Video report and words by ITV News correspondent Rupert Evelyn
“The French will always be the ones to cause the biggest amount of trouble,” says ‘Crystal Sea’ skipper David Stevens.
His family have been trawling for generations and he’s prepared for any wave that hits on January 1st.
So will it be a new post-Brexit dawn at sea for fishing?
Seemingly relaxed about the future he accepts there is trouble on the horizon but predicts a passing storm.
We are five hours out of Newlyn in Cornwall, the nets are cast and conversation turns to the weeks ahead.
“It was said that fishing would be the litmus test of how far we've come out of the EU. I think that is true,” says David.
Fisheries remain one of the key sticking points and as both sides sit down for another week of talks neither has so far been willing, openly at least, to compromise.
Many, like David, see only gains for UK fishing with “no-deal” being a long way from a disastrous outcome.
Within sight of a passing French trawler David is also clear that the EU fleet will have a place in UK waters.
“There's always going to be an element of sharing your waters and sharing the stock to live in those waters," he said. "But it's all about the management. And we want to be able to control the management in our waters, they can control the management of their waters, that's fine.”
Two of the four crew are Latvian. Andris saw his livelihood disappear when Latvia joined the EU in 2004.
His work dried-up as the Latvian fleet cast off from Russia with the larger EU nations consuming their stocks. He’s lived through change before and is willing to stomach upheaval again taking a philosophical approach to a short term issue: “maybe we’ll get more fish, more money, we’ll see”.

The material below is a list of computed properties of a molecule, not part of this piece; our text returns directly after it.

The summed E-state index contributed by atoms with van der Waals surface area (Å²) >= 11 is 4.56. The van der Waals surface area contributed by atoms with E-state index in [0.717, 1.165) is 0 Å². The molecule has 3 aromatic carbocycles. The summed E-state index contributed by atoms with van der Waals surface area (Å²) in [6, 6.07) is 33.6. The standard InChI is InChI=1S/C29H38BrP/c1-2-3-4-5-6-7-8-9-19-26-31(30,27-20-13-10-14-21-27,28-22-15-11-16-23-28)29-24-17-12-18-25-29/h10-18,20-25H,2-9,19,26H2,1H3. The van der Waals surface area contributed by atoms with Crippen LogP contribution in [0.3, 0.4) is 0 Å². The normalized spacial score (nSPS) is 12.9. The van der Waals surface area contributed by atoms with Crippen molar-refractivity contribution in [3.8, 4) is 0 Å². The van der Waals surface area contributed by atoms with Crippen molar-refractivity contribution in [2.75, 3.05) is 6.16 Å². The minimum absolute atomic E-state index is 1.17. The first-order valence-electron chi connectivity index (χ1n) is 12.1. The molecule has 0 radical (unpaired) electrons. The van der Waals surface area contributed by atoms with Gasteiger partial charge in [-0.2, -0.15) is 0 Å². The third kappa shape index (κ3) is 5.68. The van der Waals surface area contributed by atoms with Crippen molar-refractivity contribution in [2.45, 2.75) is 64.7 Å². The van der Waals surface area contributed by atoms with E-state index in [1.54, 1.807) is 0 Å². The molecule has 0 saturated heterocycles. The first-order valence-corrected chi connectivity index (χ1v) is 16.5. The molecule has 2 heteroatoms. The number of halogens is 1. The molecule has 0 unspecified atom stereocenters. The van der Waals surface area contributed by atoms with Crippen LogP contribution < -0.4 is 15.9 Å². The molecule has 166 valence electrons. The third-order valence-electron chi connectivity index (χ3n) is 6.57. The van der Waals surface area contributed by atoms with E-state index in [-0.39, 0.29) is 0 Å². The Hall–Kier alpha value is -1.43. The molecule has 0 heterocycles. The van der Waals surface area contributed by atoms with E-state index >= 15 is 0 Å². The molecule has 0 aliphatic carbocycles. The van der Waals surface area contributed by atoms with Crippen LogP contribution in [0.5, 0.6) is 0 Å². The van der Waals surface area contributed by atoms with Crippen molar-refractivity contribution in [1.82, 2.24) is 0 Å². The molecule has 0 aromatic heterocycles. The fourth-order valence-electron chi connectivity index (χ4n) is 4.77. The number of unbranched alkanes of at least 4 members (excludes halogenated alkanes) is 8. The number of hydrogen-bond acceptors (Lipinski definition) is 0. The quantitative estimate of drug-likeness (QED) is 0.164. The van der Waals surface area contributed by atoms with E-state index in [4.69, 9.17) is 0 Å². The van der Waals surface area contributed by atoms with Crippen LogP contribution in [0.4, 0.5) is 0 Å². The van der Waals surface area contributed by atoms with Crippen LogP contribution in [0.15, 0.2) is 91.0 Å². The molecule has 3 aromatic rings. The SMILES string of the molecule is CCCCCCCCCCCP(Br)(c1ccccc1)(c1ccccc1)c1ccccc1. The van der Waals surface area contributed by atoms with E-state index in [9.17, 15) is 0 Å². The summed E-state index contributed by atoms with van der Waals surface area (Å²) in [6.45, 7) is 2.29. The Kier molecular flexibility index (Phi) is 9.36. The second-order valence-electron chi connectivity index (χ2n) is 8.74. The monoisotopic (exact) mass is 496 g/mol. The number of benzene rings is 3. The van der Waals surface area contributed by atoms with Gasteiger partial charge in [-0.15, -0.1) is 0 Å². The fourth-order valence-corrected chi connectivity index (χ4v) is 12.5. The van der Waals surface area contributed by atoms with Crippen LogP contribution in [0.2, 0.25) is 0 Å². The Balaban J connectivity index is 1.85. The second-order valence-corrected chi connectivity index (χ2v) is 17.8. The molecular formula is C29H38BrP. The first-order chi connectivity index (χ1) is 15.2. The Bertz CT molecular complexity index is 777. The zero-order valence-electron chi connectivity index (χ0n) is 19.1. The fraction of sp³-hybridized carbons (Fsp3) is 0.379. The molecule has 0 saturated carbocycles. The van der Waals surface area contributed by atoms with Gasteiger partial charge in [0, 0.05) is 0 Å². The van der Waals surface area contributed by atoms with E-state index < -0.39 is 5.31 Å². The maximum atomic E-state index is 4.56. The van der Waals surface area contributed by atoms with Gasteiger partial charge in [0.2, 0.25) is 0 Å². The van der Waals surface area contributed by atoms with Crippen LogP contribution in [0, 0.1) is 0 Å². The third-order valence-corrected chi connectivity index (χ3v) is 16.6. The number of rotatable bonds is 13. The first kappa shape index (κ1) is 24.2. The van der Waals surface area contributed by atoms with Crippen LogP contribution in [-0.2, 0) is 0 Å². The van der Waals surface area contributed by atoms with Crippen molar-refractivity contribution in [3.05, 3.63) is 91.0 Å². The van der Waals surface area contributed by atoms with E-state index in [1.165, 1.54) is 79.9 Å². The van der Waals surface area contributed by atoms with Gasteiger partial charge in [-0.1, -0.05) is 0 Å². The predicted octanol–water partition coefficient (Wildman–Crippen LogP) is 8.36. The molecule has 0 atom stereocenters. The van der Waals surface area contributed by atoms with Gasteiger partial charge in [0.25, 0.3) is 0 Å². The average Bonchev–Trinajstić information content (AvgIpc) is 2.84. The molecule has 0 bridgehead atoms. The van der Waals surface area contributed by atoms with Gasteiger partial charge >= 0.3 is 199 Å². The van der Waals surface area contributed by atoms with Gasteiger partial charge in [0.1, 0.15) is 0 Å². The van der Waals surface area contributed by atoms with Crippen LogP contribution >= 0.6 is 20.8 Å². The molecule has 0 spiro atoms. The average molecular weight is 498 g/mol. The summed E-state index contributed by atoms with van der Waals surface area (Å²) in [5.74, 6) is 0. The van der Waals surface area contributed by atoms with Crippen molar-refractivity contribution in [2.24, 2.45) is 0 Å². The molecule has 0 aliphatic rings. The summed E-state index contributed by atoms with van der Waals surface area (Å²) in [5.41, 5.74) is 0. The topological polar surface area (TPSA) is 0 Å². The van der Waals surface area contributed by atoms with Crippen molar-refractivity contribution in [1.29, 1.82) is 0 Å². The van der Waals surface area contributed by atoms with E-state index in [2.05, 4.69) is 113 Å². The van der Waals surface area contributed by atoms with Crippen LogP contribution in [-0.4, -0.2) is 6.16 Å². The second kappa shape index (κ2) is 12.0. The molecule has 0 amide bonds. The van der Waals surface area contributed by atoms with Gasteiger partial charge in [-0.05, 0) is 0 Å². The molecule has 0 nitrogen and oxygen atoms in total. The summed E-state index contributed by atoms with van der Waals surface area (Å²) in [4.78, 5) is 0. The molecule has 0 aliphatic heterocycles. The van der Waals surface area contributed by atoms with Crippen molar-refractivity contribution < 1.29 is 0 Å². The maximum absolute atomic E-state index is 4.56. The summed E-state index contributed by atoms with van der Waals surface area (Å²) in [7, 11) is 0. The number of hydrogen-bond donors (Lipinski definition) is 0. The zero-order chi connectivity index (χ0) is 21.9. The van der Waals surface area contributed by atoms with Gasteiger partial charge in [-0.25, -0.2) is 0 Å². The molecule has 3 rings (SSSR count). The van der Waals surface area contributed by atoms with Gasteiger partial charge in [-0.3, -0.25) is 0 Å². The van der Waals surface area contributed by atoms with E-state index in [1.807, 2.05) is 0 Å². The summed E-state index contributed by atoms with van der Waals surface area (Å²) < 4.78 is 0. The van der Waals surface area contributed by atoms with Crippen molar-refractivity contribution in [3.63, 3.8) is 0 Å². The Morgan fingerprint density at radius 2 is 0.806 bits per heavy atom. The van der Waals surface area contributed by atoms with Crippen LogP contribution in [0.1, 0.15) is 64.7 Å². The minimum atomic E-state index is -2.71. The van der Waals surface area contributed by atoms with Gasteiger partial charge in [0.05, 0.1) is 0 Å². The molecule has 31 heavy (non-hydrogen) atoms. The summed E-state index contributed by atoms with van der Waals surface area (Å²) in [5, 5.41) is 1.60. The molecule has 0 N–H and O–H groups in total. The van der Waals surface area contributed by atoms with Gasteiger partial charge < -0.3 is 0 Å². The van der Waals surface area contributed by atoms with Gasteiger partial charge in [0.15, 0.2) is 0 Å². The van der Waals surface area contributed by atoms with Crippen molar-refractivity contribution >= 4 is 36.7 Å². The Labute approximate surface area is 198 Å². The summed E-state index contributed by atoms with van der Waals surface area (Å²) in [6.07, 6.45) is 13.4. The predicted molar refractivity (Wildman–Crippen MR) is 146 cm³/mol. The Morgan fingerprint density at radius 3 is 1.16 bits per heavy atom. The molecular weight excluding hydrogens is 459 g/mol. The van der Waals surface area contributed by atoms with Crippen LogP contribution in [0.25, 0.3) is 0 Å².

Perhaps a sign of optimism in the future of the industry, the Crystal Sea is a new trawler. The Stevens family invested heavily with an expectation of financial return.
David is sympathetic to the financial challenges he believes his European colleagues will face but, he said: “I know what it is like when the UK went through it.
"We had mass decommissioning right through the '90s and early 2000s... That was really, really hard and they're going to have to go through a very similar sort of process.
"But they've had it very good for 40 years. They've now got to rebalance their fleet.”
So far they’re heartened here in Cornwall by what they hear from the the UK’s Chief Brexit negotiator David Frost.
Taking a tough line with the EU by refusing to give way on Fishing is what they hoped for.
“I can't see the EU are going to move because they're in denial thinking the UK are still under the control of the EU," says Paul Trebilcock from Cornish Fish Producers' Organisation.
"So the way I feel, hear it, read it, see it, is that the UK is very firm on its position now. And it's not going to move any further.”
But, whether it’s the French blockading ports or Britain selling fishing short (again), there is still an underlying nervousness that at this late hour when everything still seems positive there will be an unwanted catch.